The 2nd annual workshop of the Urban Sciences Research Coordination Network on June 11, 2014 in Chicago didn’t exactly set out to rival Spring Awakening – a thumpin’ electronic dance music festival occurring a few days later – but it turns out that social scientists, computer scientists, and young urban partygoers (Fig. 1) have much more in common than at first blush.
My invitation to the workshop came from Charlie Catlett, a computer scientist from Argonne National Laboratory and Director of the Urban Center for Computation and Data (UrbanCCD) at the Computation Institute of the University of Chicago and Argonne National Laboratory. I first heard Charlie speak at my alma mater Virginia Tech’s Global Forum on Urban and Regional Resilience (GFURR) May 15 workshop ‘Building Resilient Cities: How Cities Can Harness the Power of Urban Informatics.’ Catchy, eh?
Charlie illustrated how computational models can be pressed into service to anticipate the impacts of design over decades to begin to answer simple statements with broad potential impact such as “These trees will clean the air.” (“Really? How do you know that?”) Another example included 311 call and census data linked to over 120,000 vacant properties in Cook County’s land bank: “how will we know where to invest in future neighborhood development?”
As I arrived and thanked Charlie for the invitation, stressing that as an architect and planner, I was surely an interloper at a conference geared toward social and computer scientists. After having Charlie allay my fears and settling in, aside from the occasional inevitable bits of specialized-disciplinary jargon, my stereotypes of what a computer and social science conference would be were quickly neutralized.
Presentations were clear, compelling, and made the case that ‘big data’ was more than buzz – it was immensely useful across a variety of disciplines, and with wide-reaching, transformational implications in our lives.
In “Poverty and Organizational Density,” Mario Small, an ethnographer at the University of Chicago (soon Harvard University), used the examples of actual urban neighborhoods – Woodlawn in Chicago, Harlem in New York, and Sunnyside in Houston (Fig. 2) – to illustrate how the interpretation of simple census data could challenge what our general notions of urban poverty really looks like, necessitating a collection of additional, more focused data, and better interpretation of that data.
Tom Schenk Jr., Director of Analytics and Performance Management at the City of Chicago talked about how a multidisciplinary team – which included the disciplines of economy, computer science, and machine learning among others – could apply data that was initially collected to improve the efficiency of city operations to begin to address questions from the Department of Planning such as “what will be the socio-economic changes for a given location in 5, 10, or 15 years?”
Douglas Pancoast, Professor of Architecture, Research, and Collaboration at the School of the Art Institute of Chicago (SAIC), presented The Array of Things (AoT), an urban sensing and embedded information systems collaboration with UrbanCCD and others, which will deploy streetlight-mounted sensor packages (Figs. 3,4) to collect and publish a range of data, from temperature and motion to air quality. While the latter conjures up thoughts of a fancier version of the cameras already used in many cities to catch you in the act of speeding, AoT will have no image capture or recording capabilities, with privacy protections a design principle. As such, AoT has the potential to be a new kind of public utility, one which could be tuned through its collection of hyper-localized data to produce dynamic information useful and more relevant to the needs of different communities.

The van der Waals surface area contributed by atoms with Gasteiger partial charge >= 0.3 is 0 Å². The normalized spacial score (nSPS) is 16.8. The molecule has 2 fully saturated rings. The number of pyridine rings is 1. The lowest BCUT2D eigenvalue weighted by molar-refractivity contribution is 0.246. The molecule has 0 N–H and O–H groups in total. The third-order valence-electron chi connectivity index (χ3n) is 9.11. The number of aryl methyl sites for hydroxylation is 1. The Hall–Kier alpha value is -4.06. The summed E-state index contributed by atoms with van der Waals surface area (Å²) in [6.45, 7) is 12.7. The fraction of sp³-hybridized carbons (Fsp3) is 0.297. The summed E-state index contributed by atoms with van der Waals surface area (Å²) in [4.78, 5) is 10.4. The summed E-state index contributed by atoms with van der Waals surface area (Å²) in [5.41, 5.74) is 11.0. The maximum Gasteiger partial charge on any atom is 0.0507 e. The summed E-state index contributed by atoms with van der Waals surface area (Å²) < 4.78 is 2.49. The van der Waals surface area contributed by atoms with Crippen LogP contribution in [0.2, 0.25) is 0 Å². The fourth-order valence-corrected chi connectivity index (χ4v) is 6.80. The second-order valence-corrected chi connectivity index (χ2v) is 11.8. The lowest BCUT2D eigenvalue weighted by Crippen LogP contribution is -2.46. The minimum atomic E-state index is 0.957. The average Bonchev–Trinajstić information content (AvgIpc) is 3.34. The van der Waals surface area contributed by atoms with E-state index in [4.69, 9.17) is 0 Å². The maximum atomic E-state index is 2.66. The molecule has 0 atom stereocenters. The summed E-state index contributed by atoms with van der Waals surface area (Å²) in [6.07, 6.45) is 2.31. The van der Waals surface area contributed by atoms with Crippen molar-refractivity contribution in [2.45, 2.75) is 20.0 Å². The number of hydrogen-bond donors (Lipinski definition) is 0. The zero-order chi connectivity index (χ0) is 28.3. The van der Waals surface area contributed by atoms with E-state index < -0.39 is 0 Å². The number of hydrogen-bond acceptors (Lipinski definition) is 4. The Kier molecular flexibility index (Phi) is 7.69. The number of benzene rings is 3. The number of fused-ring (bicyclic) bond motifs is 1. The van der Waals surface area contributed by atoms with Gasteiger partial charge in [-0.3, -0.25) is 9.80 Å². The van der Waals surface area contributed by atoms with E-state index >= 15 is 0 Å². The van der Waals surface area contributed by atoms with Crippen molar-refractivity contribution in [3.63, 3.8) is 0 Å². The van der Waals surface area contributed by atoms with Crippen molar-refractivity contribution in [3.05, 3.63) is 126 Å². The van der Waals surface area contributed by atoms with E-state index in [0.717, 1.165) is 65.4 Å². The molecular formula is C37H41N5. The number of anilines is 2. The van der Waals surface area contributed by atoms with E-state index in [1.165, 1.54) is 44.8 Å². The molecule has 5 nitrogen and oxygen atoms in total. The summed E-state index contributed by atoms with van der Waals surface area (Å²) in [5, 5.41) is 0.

There were several takeaways from this workshop for the layperson (which I consider myself, in this case).
First, questions are important.
Science, rather than having the answers ready-made, asks the research questions, which information helps to answer.
Second, data and information are distinct; with good interpretation, data – increasingly ubiquitous in our lives – may be refined into information, and may become more subjective and potent.
Finally, the data we generate, especially data of the kind those young concert attendees (Fig. 1) have been used to producing since their formative years – geolocated pics, Tweets, Likes, and the like – have the potential to rise, as we saw during recent events – social movements such as the Arab Spring, political upheaval in Ukraine, or after recent disasters in the Philippines and Eastern Europe – from the pedestrian to the powerful.
A footnote: To see big data in action in the City of Big Shoulders, interactive presentations introduce visitors to some great examples of urban informatics in action in Chicago: City of Big Data, at the Chicago Architecture Foundation until December 2015 (Fig. 5).